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The ESG Review: 2024 - a year when ESG regulation will begin to bite

You’re probably already getting sick of ‘look ahead’ pieces that forecast what we can expect from a sector or around a topic this year.

And we’ve done enough temperature checks on the road ahead for ESG already.

Meanwhile, publisher Ben Smith will have an allergic reaction if this piece so much as hints at a run-down of what communicators should look out for at the World Economic Forum at Davos. So let’s not do that.

Instead, this first column of 2024 will seek to take stock of what’s coming this year, but from a regulatory perspective. While law-making that seeks to bring greater transparency and standards to ESG reporting, and to continue to forge a path for sustainable transformation, has been taking shape for several years now, this year will be a big one for several pieces finally being released into the wild.

And while ESG, communications, government affairs and investor teams will doubtless be across the main pieces, there is still a lot to contemplate in a short space of time.

January

Just as we were bemoaning having to set a morning alarm again, the European Union was already out of the blocks, as the biggest piece of ESG regulation from Brussels came into effect at the beginning of January. The Corporate Sustainability Reporting Directive (CSRD). The sheer breadth of the regulation makes it the biggest piece of law-making to impact ESG activity to date, spanning climate change, pollution, water, biodiversity and multiple societal impacts.

This explainer in The Banker gives a good summary. While for larger companies headquartered in EU member states the need to comply is fairly obvious, the rules also apply to firms in the UK and other countries outside the bloc that have a “subsidiary or branch” with an annual turnover of more than €150 million. They are now compelled to track the factors covered by the directive and share the information in their annual reports or similar platforms.

The beginning of the year also saw the parallel European Sustainability Reporting Standards (ESRS) come into force, which govern how companies should report on all of this.

April

It’s not just Europe though. Just as the last of the Easter eggs are consumed, the US Securities and Exchange Commission is due to introduce sweeping new climate disclosure rules. The rollout has been delayed several times and legal challenges to it remain, but once live the regulation will compel US companies and those with significant operations there to disclose more detailed climate information, particularly on Scope 3 emissions from their supply chains. While many companies already report some of the detail voluntarily, this will make it compulsory, and go broader and deeper.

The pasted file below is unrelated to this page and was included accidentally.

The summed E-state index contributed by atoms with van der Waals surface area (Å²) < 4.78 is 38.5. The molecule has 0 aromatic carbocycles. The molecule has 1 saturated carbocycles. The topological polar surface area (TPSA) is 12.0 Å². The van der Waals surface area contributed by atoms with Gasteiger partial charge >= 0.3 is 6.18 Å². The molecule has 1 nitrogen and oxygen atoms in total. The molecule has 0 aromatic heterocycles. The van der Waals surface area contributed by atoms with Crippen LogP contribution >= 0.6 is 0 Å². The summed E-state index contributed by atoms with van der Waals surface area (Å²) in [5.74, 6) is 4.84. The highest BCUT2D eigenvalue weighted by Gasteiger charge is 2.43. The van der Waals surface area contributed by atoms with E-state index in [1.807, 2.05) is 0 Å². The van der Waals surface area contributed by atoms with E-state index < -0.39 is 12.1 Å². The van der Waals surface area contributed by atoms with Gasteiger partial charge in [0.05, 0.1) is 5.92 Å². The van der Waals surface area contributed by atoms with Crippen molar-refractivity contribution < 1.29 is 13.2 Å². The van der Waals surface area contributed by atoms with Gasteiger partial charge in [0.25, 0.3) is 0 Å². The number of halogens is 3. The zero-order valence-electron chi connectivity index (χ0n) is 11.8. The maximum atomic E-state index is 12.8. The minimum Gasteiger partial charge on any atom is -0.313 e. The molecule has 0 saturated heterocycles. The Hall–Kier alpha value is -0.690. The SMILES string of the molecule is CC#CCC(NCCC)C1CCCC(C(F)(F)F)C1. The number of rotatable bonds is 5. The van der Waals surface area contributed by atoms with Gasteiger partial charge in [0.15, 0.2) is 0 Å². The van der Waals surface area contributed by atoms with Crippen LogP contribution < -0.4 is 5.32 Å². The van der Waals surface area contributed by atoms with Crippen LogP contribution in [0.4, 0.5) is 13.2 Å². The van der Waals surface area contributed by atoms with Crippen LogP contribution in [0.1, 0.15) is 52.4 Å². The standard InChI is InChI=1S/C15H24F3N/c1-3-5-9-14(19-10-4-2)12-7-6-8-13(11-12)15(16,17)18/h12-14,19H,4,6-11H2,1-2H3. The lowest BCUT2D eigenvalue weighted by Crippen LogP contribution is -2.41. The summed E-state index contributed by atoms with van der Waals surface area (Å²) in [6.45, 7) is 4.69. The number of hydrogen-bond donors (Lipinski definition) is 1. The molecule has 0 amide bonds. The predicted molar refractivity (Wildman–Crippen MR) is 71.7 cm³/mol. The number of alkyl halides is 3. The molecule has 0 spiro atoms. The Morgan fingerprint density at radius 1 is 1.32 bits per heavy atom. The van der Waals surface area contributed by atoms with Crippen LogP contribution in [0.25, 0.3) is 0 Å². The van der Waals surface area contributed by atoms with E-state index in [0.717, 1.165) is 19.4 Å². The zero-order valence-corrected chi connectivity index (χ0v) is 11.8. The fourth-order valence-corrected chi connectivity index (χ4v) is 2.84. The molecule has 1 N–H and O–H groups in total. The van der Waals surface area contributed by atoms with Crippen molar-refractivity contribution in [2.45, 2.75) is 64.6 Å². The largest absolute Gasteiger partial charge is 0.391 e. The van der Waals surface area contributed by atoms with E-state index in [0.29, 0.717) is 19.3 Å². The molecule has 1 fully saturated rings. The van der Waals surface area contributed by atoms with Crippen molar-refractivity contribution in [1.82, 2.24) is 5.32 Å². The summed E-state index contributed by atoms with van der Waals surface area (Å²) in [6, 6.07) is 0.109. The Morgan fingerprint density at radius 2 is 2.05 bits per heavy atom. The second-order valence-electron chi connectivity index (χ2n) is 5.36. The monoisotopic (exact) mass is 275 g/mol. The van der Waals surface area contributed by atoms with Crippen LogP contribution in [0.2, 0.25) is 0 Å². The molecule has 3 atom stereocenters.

May

We wouldn’t want to miss out in the UK though. A month later, the Financial Conduct Authority (FCA) will bring in its Sustainability Disclosure Requirements (SDR), predominantly about clamping down on greenwashing. This one has been developed relatively quickly, and is still subject to some further consultation before it’s introduced.

Aimed at fund managers and how their funds are ‘labelled’, it nonetheless has consequences for communicators given its principle around “design, delivery and disclosure”, and the need to ensure that corporate wording is mindful of how those controlling funds will need to demonstrate the assessments they’re making.

June

Breathe. Oh no, you can’t. In the early days of June, the European Parliament elections will take place, with a projected shift to the political right.

This week, European Council President, Charles Michel, announced he will run, prompting a scramble amidst concerns of what any vacuum would mean during Hungary’s six month council presidency, given its controversial (by western European standards) Prime Minister. Reuters outlined earlier this month why the turbulence the elections will cause is likely to accelerate a green backlash in Brussels, and a softening stance on safeguarding the environment.

Also in June, the European Parliament’s Sustainable Finance Disclosure Regulation (SFDR) will come into effect, helping to meet some of the objectives of the European Green Deal. It will compel financial institutions to report on new ESG disclosure requirements, including their financed emissions, covers all companies “active” in the EU.

October (maybe)

A possible UK General Election, though of course this is a wild guess and it doesn’t have to take place until January 2025.

But from an ESG perspective, some of the focus will be on the impact that the election - and a prospective change of government, given current polling - will have on the UK’s delayed ‘green taxonomy’, which FT Adviser has already pointed out will likely be stronger and clearer given the tie it has taken to develop, despite a concern that investors are going cold on the UK partly because it has taken so long.

December

Finally, we’re set to end the year with the introduction of a new EU law governing deforestation, with a December compliance deadline. The regulation has a broad scope, forcing every company with cattle, cocoa, coffee, palm oil, soy, rubber and wood in its supply chain to prove that it is “entirely free” of deforestation.

It is set to be a hectic year politically, with the go-live of ESG-related regulation as a backdrop. Expect twists, turns and need for corporate communicators to adjust to some of the new stipulations. Some of which may even get brought up at Davos.

The ESG News Review is written by Steve Earl, a Partner at PR agency BOLDT.

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